This paper by Daniele Oriti includes some ambitious ideas toward a theory of quantum gravity. In its first sections, he introduces his preferred formalism, called Group Field Theory (GFT). He shows how this formalism offers a framework general enough to incorporate aspects of other quantum gravity approaches. He then draws some lessons from these other approaches to suggest a path toward a successful theory by which space-time may be seen to emerge from a discrete quantum micro-structure using a GFT. Interestingly, in light of my last QG post, he takes inspiration from condensed matter theory in advocating his ideas. (My thanks to the anonymous commenter who suggested I look at this paper).
I had come across Oriti’s work before, and my first casual impression was that if GFT was a generalization of quantum field theory which hoped to incorporate gravity, then it might not be too interesting. I had taken to heart the criticisms that approaches which start by extending QFT (like the original string theory) were flawed by not being “background-independent”. Field theory is formulated against a flat space-time background, so how can you get space-time back out of it? As Oriti describes the formalism, while it is a true species of QFT, the way he uses it can be interpreted as modeling pre-geometric discrete quantum gravity elements. If so, then the QFT origin of the mathematical structure may not be an issue. In any case, I’m in no position to make judgments about the merits of the formalism, so I’ll just try to summarize here some the interesting ideas which arise as Oriti explores this framework.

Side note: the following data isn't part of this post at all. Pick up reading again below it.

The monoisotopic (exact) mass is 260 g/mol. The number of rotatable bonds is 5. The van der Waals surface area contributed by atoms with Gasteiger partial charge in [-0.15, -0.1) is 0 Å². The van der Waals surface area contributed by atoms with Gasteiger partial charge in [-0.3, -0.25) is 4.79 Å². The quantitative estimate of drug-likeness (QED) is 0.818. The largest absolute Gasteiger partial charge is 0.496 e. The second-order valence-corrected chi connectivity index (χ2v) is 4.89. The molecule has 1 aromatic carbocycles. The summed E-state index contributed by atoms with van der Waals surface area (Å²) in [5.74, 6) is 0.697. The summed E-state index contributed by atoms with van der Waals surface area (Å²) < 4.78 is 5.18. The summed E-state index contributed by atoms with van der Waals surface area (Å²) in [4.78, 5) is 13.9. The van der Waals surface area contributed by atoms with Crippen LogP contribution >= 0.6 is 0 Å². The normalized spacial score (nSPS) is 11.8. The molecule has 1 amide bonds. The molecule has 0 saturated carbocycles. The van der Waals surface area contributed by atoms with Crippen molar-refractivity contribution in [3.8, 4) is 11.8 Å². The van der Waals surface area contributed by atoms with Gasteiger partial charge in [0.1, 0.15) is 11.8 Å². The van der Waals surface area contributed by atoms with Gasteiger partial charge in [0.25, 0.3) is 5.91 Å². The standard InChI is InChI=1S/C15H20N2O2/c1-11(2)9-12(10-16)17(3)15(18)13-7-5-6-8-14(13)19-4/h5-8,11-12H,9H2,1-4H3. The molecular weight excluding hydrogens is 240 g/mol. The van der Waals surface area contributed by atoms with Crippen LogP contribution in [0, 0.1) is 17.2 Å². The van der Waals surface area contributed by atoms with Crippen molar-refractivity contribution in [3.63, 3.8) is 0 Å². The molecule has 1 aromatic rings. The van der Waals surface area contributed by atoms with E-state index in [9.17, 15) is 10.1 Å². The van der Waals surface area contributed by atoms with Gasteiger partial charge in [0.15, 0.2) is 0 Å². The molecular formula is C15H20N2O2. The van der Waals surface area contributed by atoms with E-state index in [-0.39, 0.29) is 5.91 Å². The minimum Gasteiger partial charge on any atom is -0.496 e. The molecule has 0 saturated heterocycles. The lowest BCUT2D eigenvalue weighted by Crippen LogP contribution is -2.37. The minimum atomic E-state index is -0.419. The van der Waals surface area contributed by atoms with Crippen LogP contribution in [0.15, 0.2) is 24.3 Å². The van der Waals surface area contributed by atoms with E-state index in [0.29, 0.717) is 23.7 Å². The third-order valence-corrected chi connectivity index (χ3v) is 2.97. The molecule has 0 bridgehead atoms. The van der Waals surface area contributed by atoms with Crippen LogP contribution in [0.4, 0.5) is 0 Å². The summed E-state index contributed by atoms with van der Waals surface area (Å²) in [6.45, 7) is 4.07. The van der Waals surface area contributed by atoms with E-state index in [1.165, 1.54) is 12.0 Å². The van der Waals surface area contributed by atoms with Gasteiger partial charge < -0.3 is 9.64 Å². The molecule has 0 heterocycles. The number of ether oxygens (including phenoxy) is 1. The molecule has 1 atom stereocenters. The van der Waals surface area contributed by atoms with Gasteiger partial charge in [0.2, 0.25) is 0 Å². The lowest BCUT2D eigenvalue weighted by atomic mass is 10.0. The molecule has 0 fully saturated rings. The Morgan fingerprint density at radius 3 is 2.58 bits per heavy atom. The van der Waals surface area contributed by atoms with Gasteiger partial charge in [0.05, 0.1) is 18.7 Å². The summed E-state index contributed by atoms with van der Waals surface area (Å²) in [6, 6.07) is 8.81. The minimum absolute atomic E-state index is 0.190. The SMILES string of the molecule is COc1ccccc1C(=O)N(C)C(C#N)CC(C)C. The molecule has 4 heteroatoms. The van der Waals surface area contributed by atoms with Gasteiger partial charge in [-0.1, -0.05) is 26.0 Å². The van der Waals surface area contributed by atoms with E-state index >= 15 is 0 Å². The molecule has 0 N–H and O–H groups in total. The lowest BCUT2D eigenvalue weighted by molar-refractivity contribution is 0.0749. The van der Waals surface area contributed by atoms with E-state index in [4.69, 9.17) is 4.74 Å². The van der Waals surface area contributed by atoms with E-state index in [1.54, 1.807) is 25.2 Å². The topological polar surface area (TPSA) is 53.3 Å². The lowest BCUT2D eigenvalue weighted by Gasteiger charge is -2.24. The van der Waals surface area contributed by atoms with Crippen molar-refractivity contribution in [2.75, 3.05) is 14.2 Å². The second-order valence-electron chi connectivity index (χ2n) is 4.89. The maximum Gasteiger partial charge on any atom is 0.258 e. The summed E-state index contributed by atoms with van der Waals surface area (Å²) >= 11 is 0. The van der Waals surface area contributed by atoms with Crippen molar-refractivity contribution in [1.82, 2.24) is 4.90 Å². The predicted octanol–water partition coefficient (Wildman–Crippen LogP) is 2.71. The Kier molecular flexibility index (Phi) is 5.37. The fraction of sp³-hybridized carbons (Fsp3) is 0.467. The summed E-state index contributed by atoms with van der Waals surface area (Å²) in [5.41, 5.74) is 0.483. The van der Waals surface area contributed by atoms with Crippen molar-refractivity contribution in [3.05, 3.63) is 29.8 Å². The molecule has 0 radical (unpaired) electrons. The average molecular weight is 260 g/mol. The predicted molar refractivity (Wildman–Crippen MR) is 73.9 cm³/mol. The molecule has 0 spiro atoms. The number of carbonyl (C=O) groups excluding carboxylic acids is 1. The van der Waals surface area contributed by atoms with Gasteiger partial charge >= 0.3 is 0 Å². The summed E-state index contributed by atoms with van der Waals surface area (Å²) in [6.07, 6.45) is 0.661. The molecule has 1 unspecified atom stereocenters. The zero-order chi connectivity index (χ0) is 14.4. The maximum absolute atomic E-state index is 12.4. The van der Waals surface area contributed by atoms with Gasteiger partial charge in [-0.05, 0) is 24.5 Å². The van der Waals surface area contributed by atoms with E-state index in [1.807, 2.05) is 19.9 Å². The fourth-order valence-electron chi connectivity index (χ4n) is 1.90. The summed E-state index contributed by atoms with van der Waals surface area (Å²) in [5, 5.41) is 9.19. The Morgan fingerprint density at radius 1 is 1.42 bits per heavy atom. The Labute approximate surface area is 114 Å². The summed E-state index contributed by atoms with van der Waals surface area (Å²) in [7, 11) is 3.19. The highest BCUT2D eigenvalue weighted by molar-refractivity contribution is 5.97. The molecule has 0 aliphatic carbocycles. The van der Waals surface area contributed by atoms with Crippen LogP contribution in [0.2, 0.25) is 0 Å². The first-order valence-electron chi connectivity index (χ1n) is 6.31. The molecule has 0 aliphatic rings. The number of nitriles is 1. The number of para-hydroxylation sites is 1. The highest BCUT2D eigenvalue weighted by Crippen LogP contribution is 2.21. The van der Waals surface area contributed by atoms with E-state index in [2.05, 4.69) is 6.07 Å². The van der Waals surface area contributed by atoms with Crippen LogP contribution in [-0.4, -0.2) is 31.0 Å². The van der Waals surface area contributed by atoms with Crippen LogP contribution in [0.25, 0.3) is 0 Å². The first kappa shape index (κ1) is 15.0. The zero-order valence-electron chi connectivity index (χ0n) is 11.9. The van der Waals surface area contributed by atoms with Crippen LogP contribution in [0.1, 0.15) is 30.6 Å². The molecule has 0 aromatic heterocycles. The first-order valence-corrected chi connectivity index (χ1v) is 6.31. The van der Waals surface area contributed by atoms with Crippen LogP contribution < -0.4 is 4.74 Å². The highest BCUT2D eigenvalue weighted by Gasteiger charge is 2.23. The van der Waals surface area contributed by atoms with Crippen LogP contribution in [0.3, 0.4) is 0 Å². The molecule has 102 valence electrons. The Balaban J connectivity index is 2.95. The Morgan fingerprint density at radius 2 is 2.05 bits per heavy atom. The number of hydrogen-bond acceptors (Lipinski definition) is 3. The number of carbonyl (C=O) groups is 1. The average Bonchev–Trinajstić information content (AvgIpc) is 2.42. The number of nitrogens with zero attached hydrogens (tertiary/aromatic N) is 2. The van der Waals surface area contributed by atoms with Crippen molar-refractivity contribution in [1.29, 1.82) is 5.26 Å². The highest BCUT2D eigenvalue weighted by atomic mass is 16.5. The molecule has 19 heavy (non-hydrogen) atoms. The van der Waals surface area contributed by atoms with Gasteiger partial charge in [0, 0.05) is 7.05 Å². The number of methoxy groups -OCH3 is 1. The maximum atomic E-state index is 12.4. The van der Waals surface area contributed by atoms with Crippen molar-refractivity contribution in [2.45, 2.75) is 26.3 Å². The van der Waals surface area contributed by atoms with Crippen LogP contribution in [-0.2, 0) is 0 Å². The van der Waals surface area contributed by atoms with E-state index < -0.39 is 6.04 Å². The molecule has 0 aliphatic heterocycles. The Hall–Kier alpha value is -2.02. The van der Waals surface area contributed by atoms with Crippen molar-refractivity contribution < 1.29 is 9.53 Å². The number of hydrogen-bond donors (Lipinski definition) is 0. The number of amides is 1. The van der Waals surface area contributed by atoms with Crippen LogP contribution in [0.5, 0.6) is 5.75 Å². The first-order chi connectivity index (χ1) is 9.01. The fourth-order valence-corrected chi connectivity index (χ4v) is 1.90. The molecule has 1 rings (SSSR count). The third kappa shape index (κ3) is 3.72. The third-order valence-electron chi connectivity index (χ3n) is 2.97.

He says the GFT can describe a quantum field in terms of fundamental variables which can be represented either as spin network vertices or elementary (d-1) simplices. Therefore he can draw connections to both the loop quantum gravity/spin foam and dynamical triangulations research programs. He says while there are open issues here, it appears that the GFT formalism can be seen to incorporate enough of these theories (and quantum Regge calculus as well) that he can draw some new lessons from examining certain features of these models from within the GFT framework.
Let me try to see if I can relate what he says the main lesson is (section 3.4 of the paper). These theories have tried to get dynamics from path integrals of the discrete structures they start with. Oriti says what results are the physics of (only) “few-particles”; these approaches lack a way to get interesting large –scale “many-particle” physics which would offer a chance to reveal an emergent space-time “continuum”. GFT offers a way to do a second quantization and field-theoretic analysis of the same starting structures in order to study the complex features which come in the many-particle regime. It is in this regime where we would hope to find an approximation of the continuum space-time described by General Relativity.